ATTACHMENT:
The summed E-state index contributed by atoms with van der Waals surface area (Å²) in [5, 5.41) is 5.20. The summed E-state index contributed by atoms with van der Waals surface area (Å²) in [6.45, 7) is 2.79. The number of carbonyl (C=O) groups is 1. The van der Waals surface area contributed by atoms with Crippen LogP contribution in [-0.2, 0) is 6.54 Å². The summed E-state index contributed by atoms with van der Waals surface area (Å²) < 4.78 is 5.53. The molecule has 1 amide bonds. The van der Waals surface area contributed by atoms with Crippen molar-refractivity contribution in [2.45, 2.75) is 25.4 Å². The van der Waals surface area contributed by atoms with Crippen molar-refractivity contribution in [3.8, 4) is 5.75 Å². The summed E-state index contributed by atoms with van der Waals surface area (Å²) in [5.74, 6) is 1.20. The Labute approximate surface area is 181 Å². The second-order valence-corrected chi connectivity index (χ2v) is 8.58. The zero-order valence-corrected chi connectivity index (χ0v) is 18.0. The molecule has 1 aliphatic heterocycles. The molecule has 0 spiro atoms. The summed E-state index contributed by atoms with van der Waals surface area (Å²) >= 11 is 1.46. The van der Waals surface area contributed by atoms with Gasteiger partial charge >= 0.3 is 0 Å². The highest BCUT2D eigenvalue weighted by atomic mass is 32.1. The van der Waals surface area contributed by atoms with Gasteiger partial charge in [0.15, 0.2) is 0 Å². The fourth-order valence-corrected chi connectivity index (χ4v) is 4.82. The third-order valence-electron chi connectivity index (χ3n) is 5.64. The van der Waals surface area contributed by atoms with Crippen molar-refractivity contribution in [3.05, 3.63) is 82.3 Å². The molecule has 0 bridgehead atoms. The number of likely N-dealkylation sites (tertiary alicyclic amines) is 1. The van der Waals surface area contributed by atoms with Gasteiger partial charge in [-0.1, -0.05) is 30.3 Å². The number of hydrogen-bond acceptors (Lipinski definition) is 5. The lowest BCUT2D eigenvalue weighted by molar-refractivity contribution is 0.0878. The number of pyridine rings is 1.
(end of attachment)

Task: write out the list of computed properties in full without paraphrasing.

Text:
The summed E-state index contributed by atoms with van der Waals surface area (Å²) in [5, 5.41) is 5.20. The summed E-state index contributed by atoms with van der Waals surface area (Å²) in [6.45, 7) is 2.79. The number of carbonyl (C=O) groups is 1. The van der Waals surface area contributed by atoms with Crippen LogP contribution in [-0.2, 0) is 6.54 Å². The summed E-state index contributed by atoms with van der Waals surface area (Å²) < 4.78 is 5.53. The molecule has 1 amide bonds. The van der Waals surface area contributed by atoms with Crippen molar-refractivity contribution in [2.45, 2.75) is 25.4 Å². The van der Waals surface area contributed by atoms with Crippen molar-refractivity contribution in [3.8, 4) is 5.75 Å². The summed E-state index contributed by atoms with van der Waals surface area (Å²) in [5.74, 6) is 1.20. The Labute approximate surface area is 181 Å². The second-order valence-corrected chi connectivity index (χ2v) is 8.58. The zero-order valence-corrected chi connectivity index (χ0v) is 18.0. The molecule has 1 aliphatic heterocycles. The molecule has 0 spiro atoms. The summed E-state index contributed by atoms with van der Waals surface area (Å²) >= 11 is 1.46. The van der Waals surface area contributed by atoms with Gasteiger partial charge >= 0.3 is 0 Å². The highest BCUT2D eigenvalue weighted by atomic mass is 32.1. The van der Waals surface area contributed by atoms with Gasteiger partial charge in [0.15, 0.2) is 0 Å². The fourth-order valence-corrected chi connectivity index (χ4v) is 4.82. The third-order valence-electron chi connectivity index (χ3n) is 5.64. The van der Waals surface area contributed by atoms with Crippen molar-refractivity contribution in [3.05, 3.63) is 82.3 Å². The molecule has 0 bridgehead atoms. The number of likely N-dealkylation sites (tertiary alicyclic amines) is 1. The van der Waals surface area contributed by atoms with Gasteiger partial charge in [-0.1, -0.05) is 30.3 Å². The number of hydrogen-bond acceptors (Lipinski definition) is 5. The lowest BCUT2D eigenvalue weighted by molar-refractivity contribution is 0.0878. The number of pyridine rings is 1.